Croagh Patrick (Irish: Cruach Phádraig, meaning “(Saint) Patrick’s Stack”), nicknamed the Reek, is a 764 metres (2,507 ft) mountain and an important site of pilgrimage in County Mayo, Ireland. It is 8 kilometres from Westport, above the villages of Murrisk and Lecanvey. It is the third highest mountain in County Mayo after Mweelrea and Nephin. It is climbed by pilgrims on Reek Sunday every year, which is the last Sunday in July. It forms the southern part of a U-shaped valley created by a glacier flowing into Clew Bay in the last Ice Age. Croagh Patrick is part of a longer east-west ridge; the westernmost peak is called Ben Gorm.
On the last Sunday in July, thousands of pilgrims climb Croagh Patrick in honour of Saint Patrick who, according to tradition, fasted and prayed on the summit for forty days in the year 441. Masses are held at the summit, where there is a small chapel. Some climb the mountain barefoot, as an act of penance, and carry out ’rounding rituals’, in which they pray while walking sunwise around features on the mountain.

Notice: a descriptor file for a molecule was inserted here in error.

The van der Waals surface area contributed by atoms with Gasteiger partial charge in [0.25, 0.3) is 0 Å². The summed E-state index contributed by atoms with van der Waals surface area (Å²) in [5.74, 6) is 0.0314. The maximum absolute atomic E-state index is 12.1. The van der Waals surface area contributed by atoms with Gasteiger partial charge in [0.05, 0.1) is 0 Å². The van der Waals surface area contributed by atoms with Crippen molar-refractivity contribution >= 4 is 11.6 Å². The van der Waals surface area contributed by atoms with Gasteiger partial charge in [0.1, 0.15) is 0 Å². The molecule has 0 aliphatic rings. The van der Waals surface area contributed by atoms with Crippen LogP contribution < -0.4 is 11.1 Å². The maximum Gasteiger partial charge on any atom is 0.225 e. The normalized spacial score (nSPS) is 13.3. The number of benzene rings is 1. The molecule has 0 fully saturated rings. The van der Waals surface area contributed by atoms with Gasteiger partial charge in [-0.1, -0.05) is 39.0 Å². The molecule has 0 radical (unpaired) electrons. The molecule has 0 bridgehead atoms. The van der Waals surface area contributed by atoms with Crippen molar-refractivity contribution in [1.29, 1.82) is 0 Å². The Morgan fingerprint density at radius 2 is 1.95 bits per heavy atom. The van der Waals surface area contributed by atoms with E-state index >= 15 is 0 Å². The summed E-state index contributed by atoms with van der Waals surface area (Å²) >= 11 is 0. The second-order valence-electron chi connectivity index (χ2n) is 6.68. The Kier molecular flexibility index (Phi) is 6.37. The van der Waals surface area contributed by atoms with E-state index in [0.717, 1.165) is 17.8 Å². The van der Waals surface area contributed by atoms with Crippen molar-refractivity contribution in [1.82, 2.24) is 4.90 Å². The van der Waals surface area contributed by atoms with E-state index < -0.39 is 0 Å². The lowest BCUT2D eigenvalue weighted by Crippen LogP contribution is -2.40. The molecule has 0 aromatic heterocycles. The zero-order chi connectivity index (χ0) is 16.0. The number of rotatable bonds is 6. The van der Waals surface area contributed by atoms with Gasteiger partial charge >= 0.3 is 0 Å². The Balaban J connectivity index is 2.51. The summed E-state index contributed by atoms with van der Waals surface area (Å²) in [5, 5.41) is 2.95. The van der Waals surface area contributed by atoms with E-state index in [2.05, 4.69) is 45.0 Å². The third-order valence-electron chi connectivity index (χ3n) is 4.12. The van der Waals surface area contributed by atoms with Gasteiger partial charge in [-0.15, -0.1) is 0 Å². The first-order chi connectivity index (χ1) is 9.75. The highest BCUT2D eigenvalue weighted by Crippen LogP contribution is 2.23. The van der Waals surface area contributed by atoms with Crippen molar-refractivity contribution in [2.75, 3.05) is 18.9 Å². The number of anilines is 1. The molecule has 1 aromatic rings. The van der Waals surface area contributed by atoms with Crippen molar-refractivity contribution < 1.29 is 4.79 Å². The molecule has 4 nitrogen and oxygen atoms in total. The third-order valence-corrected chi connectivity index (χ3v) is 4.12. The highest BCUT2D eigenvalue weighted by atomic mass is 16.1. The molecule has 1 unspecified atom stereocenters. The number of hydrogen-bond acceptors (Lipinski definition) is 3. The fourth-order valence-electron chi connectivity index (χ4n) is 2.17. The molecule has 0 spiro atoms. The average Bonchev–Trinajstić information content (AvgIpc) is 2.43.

There had been a chapel on the summit since the 5th century, called “Teampall Phádraig”. An archaeological excavation in 1994 found the remains of a foundation at the summit. A small chapel was built on the summit and dedicated on 20 July 1905. During the pilgrimage on 31 July 2005, a plaque commemorating its centenary was unveiled by Michael Neary, the Archbishop of Tuam. Mass is celebrated in the church on Reek Sunday and on 15 August. It is opened by information guides.